What do writers really need right now?

We need shows back on stages, even with social distancing. We need to create theatre shows that dazzle and entertain after such a dark period. And yes, we need more commissions.

Lisa Parry

 How relevant are playwrights?

Playwrights themselves or the work? Plays themselves ebb and flow depending on the times; I think that’s the magic of them. CP Taylor’s Good feels really relevant at the moment but it was commissioned in the early 80s. But if you’re asking whether playwrights in Wales are relevant to the scene here, then I would say 100% yes – you only need to look at the audience numbers for shows like Iphigenia in Splott or Sugar Baby. But I don’t think we’ve been given a chance to prove how relevant we are yet. I think that was only just starting to happen before lockdown with the announcement of a new literary department at the Sherman. During lockdown and the rest of this year, it’s been playwrights making the work that we’ve been able to experience, partly because it’s easy enough to do that over Zoom. And I think the commitment of companies like the Sherman and Clwyd to addressing BLM will help in terms of ensuring that the voices coming through are representational and therefore the work relevant to a whole range of different communities that make up modern Wales.

Do audiences want to escape their lives or have their lives reflected?

Both. It’s hard to enjoy a story – even if you’re after pure escapism – if you can’t relate to it in some way. There’s always a chink or an in. And you never know what that’s going to be for the individual audience member. But getting that balance right after Covid is going to be an interesting challenge and one I think we need to be mindful of.

Who gets to write the story?

I’m not sure it’s a case of who gets to write it so much as who gets to have it put on stage and there’s no escaping the fact that white male work has dominated our stages for generations, for various reasons. I think that’s changing and I think playwriting groups have helped it change but there’s still heaps more to do.

What do writers really need right now?

Support – whether that’s social support (writing’s lonely but Covid has made that a thousand times harder) and also financial support. You need time to write. Time’s tricky when you also need money to buy food and to pay the rent. The Writers’ Guild has been campaigning for theatres to keep commissioning writers so that they don’t get lost to the industry, which I think’s really important. I also think at the moment it’s really important that we keep talking to each other. It’s peculiar writing at the moment – I’ve deadlines for stages that are currently occupied by ghost lights. It’s a weird feeling. It’s also possibly the most optimistic and hopeful thing I can do and I think we need to somehow keep that belief going that we’ll be back as an industry and that the relevance of playwrights here will take a firmer hold.

Tom Wentworth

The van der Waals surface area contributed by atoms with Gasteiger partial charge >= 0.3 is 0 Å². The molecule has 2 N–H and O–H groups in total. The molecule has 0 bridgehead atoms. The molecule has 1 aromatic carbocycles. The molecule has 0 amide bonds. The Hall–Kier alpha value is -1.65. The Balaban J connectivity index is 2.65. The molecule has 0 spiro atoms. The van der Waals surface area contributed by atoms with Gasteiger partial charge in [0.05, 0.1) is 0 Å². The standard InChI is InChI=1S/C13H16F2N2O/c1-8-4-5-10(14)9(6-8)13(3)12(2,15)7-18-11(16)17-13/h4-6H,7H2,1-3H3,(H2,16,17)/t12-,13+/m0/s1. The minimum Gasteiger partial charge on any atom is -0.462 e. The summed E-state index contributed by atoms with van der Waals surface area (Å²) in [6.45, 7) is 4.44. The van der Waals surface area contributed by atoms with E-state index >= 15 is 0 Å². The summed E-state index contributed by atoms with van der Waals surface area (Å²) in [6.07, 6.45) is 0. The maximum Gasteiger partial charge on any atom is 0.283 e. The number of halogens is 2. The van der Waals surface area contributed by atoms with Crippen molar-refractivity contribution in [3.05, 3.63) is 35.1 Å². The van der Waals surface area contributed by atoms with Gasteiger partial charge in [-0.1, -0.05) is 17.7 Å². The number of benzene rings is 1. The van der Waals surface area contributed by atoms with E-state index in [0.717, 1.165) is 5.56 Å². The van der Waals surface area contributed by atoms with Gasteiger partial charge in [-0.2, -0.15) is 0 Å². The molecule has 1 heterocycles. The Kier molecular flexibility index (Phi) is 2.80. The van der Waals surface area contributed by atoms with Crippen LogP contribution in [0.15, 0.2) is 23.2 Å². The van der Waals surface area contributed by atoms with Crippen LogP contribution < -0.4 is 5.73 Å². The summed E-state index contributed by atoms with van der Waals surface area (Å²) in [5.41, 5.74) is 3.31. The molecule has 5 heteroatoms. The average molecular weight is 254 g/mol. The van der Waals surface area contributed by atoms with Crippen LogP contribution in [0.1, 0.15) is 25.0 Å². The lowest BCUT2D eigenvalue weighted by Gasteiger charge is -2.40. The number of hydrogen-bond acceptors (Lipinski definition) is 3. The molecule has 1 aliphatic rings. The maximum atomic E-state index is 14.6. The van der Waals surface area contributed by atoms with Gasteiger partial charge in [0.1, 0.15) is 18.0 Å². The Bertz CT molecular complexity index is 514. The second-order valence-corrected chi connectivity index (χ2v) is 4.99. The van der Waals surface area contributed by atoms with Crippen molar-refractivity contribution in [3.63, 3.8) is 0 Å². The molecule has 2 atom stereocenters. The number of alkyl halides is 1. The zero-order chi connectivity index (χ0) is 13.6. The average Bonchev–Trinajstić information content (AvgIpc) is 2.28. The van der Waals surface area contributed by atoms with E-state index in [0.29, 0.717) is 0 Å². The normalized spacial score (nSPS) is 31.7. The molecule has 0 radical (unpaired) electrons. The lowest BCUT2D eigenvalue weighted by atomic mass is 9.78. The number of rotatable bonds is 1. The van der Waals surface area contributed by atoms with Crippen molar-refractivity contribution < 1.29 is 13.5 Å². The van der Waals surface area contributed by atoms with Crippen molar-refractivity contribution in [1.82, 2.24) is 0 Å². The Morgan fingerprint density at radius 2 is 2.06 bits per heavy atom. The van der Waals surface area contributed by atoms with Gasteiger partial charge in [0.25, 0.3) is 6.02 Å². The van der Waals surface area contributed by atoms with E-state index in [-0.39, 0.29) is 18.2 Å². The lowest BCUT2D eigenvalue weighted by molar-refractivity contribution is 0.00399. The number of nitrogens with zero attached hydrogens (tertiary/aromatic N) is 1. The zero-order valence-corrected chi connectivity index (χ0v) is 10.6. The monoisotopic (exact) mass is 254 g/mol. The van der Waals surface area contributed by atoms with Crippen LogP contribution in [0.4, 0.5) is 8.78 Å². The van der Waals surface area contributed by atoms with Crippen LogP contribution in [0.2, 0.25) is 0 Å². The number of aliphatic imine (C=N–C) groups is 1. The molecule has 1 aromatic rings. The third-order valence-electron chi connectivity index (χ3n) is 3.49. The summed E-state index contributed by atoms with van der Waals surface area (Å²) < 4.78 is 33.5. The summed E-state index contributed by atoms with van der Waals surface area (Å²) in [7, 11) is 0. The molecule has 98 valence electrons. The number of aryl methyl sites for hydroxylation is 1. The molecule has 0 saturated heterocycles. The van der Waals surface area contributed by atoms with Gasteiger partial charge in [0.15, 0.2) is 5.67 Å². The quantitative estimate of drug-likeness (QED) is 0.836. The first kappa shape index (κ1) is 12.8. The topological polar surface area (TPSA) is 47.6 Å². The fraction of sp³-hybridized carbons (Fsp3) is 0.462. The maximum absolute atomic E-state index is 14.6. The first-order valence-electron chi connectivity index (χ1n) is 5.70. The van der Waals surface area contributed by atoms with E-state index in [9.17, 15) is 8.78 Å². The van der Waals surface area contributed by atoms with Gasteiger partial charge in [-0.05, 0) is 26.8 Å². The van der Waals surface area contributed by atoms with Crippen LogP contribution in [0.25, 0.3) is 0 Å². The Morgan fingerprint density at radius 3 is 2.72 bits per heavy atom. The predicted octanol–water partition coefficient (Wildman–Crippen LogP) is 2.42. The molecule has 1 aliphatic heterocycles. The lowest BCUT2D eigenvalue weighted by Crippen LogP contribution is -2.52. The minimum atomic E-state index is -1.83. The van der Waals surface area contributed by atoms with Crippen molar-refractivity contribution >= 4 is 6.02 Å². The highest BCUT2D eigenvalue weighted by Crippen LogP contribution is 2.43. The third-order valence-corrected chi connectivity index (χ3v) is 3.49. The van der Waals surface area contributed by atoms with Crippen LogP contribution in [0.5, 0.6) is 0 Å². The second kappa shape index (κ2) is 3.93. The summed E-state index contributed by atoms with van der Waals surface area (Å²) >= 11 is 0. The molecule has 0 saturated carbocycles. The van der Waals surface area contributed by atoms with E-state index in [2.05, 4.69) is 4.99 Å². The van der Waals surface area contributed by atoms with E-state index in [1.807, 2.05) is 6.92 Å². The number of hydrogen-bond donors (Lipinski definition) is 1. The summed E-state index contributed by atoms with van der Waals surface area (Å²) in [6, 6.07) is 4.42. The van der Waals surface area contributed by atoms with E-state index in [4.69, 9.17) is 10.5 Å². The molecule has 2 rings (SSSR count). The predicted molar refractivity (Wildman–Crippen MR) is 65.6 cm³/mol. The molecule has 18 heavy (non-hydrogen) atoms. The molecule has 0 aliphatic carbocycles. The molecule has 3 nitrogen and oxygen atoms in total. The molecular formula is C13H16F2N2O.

How relevant are playwrights?

We must try to reflect the times we’re living in as well as providing, as in my own work, some sense of escapism. These two potential outputs mean that playwrights are more relevant than they have ever been for reflecting and taking the temperature of the nation.

Do audiences want to escape their lives or have their lives reflected?

I firmly believe audiences want both. Every play should be a combination of dark and light. You can say a lot about the fractured, difficult and tremulous state of the world in  a comedy. 

 Who gets to write the story?

Whoever is from the community the play is about. I want authentic stories and top class writing. I want to see things I’ve never seen before. Say no to tokenism and cultural appropriation. If you’re from a community with a story to tell – write it .

What do writers really need right now?

Time and money, as ever. We may not have spaces for our work to be performed in but we need commissions so they will be full to the brim when performances are allowed again. Don’t skimp on the money. Pay writers properly and give them the time and dramaturgical support they need. This is not a luxury, it’s the way to ensure financial success at the box office.

Tim Price

How relevant are playwrights?

I think Playwrights have never been more important. Dramatic storytelling is the number one form humanity chooses to consume stories.  Of course there are plenty of other forms, and multidisciplinary styles and documentaries, and poetry and all the other rich outputs we achieve but fundamentally – a dramatic story is everyone’s preferred medium to understand the world. Cinema and television come from plays and playwrights. There’s a reason England and the UK generate so much Intellectual Property that sells globally, it’s because of the culture and tradition of dramatic storytelling. To build a theatre culture without dramatic storytelling at its heart is to condemn us to perpetual marginalisation. There’s vehicle to take Wales to the world, and it’s dramatic stories. We shouldn’t be anxious about it.

Do audiences want to escape their lives or have their lives reflected?